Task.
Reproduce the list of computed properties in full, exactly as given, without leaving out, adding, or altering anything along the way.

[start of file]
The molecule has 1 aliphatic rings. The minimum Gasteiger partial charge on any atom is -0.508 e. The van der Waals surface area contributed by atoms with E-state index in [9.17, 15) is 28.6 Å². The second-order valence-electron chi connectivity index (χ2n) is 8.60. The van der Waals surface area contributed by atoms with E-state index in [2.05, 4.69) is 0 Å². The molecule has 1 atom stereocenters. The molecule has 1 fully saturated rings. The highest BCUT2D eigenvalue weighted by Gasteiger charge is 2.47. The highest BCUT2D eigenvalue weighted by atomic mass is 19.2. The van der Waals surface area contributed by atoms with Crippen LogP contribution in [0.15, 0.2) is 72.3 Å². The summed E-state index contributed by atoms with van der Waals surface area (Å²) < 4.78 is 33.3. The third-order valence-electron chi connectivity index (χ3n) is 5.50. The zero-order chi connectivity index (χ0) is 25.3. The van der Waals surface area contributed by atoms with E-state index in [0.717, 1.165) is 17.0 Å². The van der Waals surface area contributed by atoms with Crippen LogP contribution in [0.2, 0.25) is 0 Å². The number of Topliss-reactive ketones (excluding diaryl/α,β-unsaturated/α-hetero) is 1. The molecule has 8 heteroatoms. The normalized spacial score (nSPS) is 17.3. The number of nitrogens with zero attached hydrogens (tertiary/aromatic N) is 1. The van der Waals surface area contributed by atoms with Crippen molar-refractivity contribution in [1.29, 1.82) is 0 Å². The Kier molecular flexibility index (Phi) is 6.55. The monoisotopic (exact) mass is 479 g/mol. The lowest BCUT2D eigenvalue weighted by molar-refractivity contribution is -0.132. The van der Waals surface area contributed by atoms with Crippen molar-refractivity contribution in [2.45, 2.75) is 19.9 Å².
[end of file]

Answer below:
The molecule has 1 aliphatic rings. The minimum Gasteiger partial charge on any atom is -0.508 e. The van der Waals surface area contributed by atoms with E-state index in [9.17, 15) is 28.6 Å². The second-order valence-electron chi connectivity index (χ2n) is 8.60. The van der Waals surface area contributed by atoms with E-state index in [2.05, 4.69) is 0 Å². The molecule has 1 atom stereocenters. The molecule has 1 fully saturated rings. The highest BCUT2D eigenvalue weighted by Gasteiger charge is 2.47. The highest BCUT2D eigenvalue weighted by atomic mass is 19.2. The van der Waals surface area contributed by atoms with Crippen LogP contribution in [0.15, 0.2) is 72.3 Å². The summed E-state index contributed by atoms with van der Waals surface area (Å²) < 4.78 is 33.3. The third-order valence-electron chi connectivity index (χ3n) is 5.50. The zero-order chi connectivity index (χ0) is 25.3. The van der Waals surface area contributed by atoms with E-state index in [0.717, 1.165) is 17.0 Å². The van der Waals surface area contributed by atoms with Crippen LogP contribution in [0.2, 0.25) is 0 Å². The number of Topliss-reactive ketones (excluding diaryl/α,β-unsaturated/α-hetero) is 1. The molecule has 8 heteroatoms. The normalized spacial score (nSPS) is 17.3. The number of nitrogens with zero attached hydrogens (tertiary/aromatic N) is 1. The van der Waals surface area contributed by atoms with Crippen molar-refractivity contribution in [1.29, 1.82) is 0 Å². The Kier molecular flexibility index (Phi) is 6.55. The monoisotopic (exact) mass is 479 g/mol. The lowest BCUT2D eigenvalue weighted by molar-refractivity contribution is -0.132. The van der Waals surface area contributed by atoms with Crippen molar-refractivity contribution in [2.45, 2.75) is 19.9 Å².